Since the mid-2000s, Oxfam and our allies have been urging the International Monetary Fund to sell off some of its enormous hoard of 90.5 million ounces of gold bullion and use the profits to cancel the debts of low-income countries.
As Gandhi's dictum has it: First they ignored us, then they mocked us, and then we won!
For years, our calls fell on deaf ears. When I first lobbied officials at Canada's ministry of finance on the issue, they just nodded their heads. A year later, they called our proposal reckless; such a sale would so upset the gold market, it should never be considered.
In 2007, however, IMF staff began to toy with the idea, not as a source of debt relief, but a way to address a shortfall in the Fund's operating budget. The institution was facing hard times; there was little uptake for its lending except from the poorest countries that could barely afford to repay.
An action they had derided as financial tomfoolery suddenly made economic sense. The cash could help cover staff salaries, and would come in handy for the major renovations planned for the Fund's downtown Washington offices.
In early 2008, when the price of gold was $850 an ounce, the IMF proposed selling 12.8 million ounces of its holdings over a two-year period. The proceeds would create a $7 billion endowment to generate income for its activities.
In the wake of the financial crisis later that year, of course, the IMF received a new lease on life, with all sorts of countries demanding loans and a huge influx of new capital.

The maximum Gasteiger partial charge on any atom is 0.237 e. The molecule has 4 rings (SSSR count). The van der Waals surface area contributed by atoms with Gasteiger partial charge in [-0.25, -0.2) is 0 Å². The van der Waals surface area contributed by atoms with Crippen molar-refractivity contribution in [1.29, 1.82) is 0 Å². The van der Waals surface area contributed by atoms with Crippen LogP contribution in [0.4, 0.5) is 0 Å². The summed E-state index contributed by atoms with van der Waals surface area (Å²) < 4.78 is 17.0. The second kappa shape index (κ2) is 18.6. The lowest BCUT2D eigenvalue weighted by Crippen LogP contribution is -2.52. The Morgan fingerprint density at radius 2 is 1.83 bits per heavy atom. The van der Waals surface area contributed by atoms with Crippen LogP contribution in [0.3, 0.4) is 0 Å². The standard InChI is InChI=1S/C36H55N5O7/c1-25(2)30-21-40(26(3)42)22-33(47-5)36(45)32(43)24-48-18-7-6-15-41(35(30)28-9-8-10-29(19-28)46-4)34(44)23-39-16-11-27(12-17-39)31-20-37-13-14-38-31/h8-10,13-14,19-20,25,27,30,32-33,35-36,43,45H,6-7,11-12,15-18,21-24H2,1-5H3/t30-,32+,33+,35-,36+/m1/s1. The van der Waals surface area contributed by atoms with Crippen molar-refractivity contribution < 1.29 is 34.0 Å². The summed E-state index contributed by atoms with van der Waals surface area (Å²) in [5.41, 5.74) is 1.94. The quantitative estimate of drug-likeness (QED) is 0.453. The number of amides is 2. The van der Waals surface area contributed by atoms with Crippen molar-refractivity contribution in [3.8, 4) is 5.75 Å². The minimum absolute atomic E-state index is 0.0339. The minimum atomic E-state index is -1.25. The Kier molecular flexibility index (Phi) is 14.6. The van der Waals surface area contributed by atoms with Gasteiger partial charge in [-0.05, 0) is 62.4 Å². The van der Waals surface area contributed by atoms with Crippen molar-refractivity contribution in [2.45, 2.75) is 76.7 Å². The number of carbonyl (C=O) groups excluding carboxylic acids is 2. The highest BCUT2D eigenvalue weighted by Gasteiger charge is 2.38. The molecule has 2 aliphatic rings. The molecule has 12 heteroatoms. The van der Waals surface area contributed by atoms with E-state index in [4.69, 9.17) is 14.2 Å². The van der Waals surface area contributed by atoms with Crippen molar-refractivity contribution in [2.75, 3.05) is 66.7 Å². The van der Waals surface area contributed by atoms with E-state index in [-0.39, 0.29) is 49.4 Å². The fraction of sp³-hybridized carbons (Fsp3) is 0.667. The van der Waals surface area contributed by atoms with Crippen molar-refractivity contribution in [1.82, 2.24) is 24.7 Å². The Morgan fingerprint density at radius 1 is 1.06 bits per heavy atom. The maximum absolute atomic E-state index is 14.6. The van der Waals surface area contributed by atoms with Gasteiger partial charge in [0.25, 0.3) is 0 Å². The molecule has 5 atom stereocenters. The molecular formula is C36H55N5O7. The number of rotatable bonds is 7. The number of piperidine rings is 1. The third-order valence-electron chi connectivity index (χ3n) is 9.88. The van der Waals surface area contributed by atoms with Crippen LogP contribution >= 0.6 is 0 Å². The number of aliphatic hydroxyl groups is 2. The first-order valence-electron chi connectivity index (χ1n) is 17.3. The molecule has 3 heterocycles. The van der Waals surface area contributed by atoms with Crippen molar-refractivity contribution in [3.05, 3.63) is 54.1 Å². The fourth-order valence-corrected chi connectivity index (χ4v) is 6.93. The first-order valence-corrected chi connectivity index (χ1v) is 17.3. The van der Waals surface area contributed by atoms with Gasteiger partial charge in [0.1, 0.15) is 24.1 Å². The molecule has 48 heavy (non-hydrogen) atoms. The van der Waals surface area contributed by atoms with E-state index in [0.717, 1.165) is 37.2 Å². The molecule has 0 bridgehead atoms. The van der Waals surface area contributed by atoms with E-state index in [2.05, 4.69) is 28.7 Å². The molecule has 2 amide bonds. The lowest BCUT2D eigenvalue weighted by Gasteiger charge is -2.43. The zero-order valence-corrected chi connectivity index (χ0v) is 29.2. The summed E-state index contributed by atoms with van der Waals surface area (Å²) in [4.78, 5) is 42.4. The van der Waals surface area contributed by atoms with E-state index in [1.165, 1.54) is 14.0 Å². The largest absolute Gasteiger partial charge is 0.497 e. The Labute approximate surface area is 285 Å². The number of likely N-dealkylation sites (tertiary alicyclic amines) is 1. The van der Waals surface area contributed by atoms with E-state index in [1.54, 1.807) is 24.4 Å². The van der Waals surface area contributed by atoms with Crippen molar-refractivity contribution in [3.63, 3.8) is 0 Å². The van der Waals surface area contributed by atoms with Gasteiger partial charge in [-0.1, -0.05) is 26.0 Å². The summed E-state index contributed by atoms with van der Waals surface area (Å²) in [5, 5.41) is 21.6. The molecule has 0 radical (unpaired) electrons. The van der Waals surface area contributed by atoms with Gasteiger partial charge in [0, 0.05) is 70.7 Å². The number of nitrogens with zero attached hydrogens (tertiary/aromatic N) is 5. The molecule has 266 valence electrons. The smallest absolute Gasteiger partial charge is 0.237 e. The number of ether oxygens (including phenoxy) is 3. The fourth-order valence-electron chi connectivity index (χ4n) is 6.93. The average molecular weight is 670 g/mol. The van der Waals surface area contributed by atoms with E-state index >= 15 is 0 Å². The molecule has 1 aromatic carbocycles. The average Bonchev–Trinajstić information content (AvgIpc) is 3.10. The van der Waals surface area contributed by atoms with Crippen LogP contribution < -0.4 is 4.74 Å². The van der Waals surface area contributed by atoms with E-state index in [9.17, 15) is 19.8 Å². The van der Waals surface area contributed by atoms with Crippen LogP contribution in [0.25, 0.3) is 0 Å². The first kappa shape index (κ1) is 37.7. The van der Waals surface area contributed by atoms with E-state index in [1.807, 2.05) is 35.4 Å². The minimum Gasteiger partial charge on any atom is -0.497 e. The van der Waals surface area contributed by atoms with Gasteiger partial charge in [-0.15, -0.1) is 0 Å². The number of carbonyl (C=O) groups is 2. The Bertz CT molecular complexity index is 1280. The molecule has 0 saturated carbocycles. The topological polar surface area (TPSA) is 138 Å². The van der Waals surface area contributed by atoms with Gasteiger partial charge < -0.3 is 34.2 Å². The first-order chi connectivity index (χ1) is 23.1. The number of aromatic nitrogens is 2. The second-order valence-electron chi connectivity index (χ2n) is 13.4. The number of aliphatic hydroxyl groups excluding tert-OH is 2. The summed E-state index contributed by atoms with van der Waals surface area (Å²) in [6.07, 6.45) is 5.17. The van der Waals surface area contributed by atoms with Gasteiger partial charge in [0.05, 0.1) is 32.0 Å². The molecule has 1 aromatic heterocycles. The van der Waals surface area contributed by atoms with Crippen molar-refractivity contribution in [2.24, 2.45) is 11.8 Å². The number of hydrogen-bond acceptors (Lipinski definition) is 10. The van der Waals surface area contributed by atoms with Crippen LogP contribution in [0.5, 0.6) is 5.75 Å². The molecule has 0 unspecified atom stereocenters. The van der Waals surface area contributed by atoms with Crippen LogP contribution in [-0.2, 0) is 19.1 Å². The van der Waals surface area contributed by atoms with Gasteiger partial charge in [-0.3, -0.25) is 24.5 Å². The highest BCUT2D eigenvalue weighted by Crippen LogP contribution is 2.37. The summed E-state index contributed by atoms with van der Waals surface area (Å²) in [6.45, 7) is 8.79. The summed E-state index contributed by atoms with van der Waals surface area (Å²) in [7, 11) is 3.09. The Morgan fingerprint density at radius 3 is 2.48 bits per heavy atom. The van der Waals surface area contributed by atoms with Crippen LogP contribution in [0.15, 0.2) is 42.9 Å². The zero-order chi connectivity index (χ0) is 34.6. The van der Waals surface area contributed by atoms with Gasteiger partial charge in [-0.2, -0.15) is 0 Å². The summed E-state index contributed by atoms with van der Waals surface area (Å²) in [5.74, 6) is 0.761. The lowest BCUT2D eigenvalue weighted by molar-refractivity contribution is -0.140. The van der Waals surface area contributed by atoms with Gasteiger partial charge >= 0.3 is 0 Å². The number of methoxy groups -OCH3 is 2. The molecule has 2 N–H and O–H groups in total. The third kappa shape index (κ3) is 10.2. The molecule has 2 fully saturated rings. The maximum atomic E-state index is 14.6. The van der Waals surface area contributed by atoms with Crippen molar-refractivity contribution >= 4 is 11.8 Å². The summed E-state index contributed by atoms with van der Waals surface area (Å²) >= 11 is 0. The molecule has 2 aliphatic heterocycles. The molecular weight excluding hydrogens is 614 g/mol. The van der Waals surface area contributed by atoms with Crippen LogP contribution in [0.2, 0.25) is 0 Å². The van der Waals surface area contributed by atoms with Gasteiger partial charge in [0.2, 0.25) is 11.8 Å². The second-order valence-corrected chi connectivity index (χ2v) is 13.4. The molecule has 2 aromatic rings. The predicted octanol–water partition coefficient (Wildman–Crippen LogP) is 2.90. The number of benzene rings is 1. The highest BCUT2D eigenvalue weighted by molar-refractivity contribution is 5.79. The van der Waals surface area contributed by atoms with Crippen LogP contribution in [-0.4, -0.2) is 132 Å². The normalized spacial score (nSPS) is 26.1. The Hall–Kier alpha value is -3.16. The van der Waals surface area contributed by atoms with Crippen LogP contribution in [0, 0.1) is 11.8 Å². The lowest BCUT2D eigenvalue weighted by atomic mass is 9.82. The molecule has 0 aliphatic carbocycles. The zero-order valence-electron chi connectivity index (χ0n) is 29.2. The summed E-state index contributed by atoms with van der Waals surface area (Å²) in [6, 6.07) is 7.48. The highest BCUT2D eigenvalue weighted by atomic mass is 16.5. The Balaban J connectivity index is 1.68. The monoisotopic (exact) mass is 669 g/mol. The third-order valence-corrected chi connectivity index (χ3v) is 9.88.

The crisis also created a gaping fiscal hole in the budgets of the poorest countries, pushing them farther into the red even as they slashed public services. Sierra Leone's debt to the rest of the world, for example, doubled between 2008 and 2011. Last year the country's government spent more on debt repayment than on healthcare.
There was a third, unexpected consequence of the crisis: Gold prices went through the roof. The IMF sold over 7 million ounces of gold during 2009, and earned a windfall of almost $1.44 billion over and above the $7 billion they expected for the endowment.
At that point, Canadian officials told me they thought the money should be used to help poor countries. The rest of the IMF Board agreed, earmarking most of the windfall profit (almost $900 million) for lending to low-income countries -- not to lower their debts, but at least not for the institution's overhead.
We insisted that the entire windfall be used for debt relief. With our allies in the Jubilee Campaign, the ONE Campaign, the International Trade Union Confederation and others, we delivered tens of thousands of petitions from 60 partners around the globe.
In late February, the IMF Board came much of the way around, agreeing to use $1.1 billion of the remaining windfall to cover the interest payments on existing IMF loans for the poorest countries through 2014.
More than a billion dollars, which governments would have paid in interest, can now be invested in small-scale farming, education and health care. This will change people's lives.
Nearly $1.2 billion in gold windfall is still up for grabs, so we cannot rest easy. But here is a victory to be celebrated.